Sermons

Summary: A sermon from Hosea 2:14-23. God had led Israel into a wilderness to get her attention. American may very well be heading for a wilderness. But the God who created the garden also created the wilderness. He's there. Waiting.

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Has there ever been a time in your life where determination has taken over? Where you tried to do something on your own that it didn’t matter who you hurt? I have felt for some time that we very much live in a society of get on the train or get off the tracks. We touched on a similar issue in our Bible Study this past Wednesday, how from a very early age we are brought up in self-sufficiency. School systems teach young children to solve the problem on their own. And many of them do. When I was in school there was very few times where a group of students teamed to tackle a project or a problem.

I was reminded of a story of a boy whose mother put him in the car seat. She went to buckle him in and emphatically he said, “I’ll do it myself!” He struggled and struggled and every time his mother tried to help he’d repeat that sentence. After twenty minutes of fighting with the seat the mother heard the finally snap and she flew out of the driveway. When they arrived at their destination she got out and opened the door, reached for the buckle. The boy exclaimed again, “Mom, I’ll do it myself!” After a few attempts he unbuckled himself and stood at the door. The mother reached for him but he was determined. He fell flat on his face. When she reached down to pick him up he said whimpering, “I’ll do it myself.”

Men don’t like to ask for directions. Students rarely seem to ask for help anymore. If they can’t do it they just skip over the problem or they struggle with it for hours upon hours. We are conditioned that we have to do things on our own, that asking for help is a sign of weakness. We don’t like to admit fault. We don’t like to admit defeat. We don’t like to admit we can’t do something. We don’t like to admit that we can’t fix something. This idea has infiltrated the church. Pastors don’t ask for help – or that they need prayer because it could be seen as weakness. As a result lay people don’t readily express their need. And the one individual that gets hurt is God.

Israel is a prime example of a people, a nation, who believed that they could do things are their own. Ironically, they were unable to free themselves from Egyptian captivity. God had to do it. They were unable to provide food for themselves, so God provided manna and quail for them to eat. When they arrived to the Red Sea, they couldn’t cross it. They didn’t have any boats, so God created a way for them to cross. And yet, poor Israel still believes they don’t need God despite the many signs and signals along the way, the red flags and red lights that said, “You can’t do this by yourself. You need help!”

Now, the setting of Hosea is interesting to me. Hosea began his ministry during the end of the prosperous but morally declining reign of Jeroboam II. The upper class was doing well, but they were oppressing the poor. I will just leave at that. The whole message of the Book of Hosea is God’s expressing his love for his people, his creation. Throughout this book we read of the great measures that God took to bring his people back into right relationship with him. It portrays God in a very different light. So much of religion today seems to be bottom-up, what can we do to reach God. Yet here, God is the aggressor. God is the pursuer. God is the seeker.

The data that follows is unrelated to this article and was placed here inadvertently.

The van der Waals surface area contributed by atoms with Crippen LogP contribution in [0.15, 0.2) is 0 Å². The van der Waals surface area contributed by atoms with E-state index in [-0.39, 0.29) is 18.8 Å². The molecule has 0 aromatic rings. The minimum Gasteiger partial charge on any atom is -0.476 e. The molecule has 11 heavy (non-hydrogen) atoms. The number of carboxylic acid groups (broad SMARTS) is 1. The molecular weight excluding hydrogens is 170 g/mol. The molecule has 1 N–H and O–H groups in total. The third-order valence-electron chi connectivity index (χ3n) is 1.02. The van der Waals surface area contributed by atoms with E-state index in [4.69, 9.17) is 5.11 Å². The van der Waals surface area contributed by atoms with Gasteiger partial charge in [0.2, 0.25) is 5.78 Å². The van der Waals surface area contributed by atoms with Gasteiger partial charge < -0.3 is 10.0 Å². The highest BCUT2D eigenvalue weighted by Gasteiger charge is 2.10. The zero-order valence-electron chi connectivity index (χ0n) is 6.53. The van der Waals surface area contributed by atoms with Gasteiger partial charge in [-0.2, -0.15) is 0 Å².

Our text comes after God calls Hosea to marry a prostitute, Gomer. They marry, have three children, God gives them some very interesting names, and then explains the purpose of this calling to Hosea. Gomer leaves, just as Israel left. Hosea seeks his wife, just as God seeks his people. Hosea finds her, welcomes her back as his wife, just as God welcomes back those who turn to him. The key to this message, the key to this next, is found in those words; “If people turn to God.” That’s the message in 2 Chronicles 7:14; “if my people, who are called by my name, will humble themselves and pray and seek my face and turn from their wicked ways, then I will hear from heaven, and I will forgive their sin and will heal their land.”

In chapter 2, specifically beginning in verse 14, we see what will happen for those who will do that.

First, God will restore his mercy to the unfaithful.

We get a very interesting picture of mercy in this text. God says, “I will lead her into the wilderness.” That doesn’t sound much like mercy. The wilderness, humanly speaking, is a bad place. People can get lost in the wilderness. People can get killed in the wilderness. But note that the mercy of God is not found in where she is, but what God does while she’s there. Missionary Amy Carmichael knew this truth: “Bare heights of loneliness . . . a wilderness whose burning winds sweep over glowing sands, what are they to HIM? Even there He can refresh us, even there He can renew us.”

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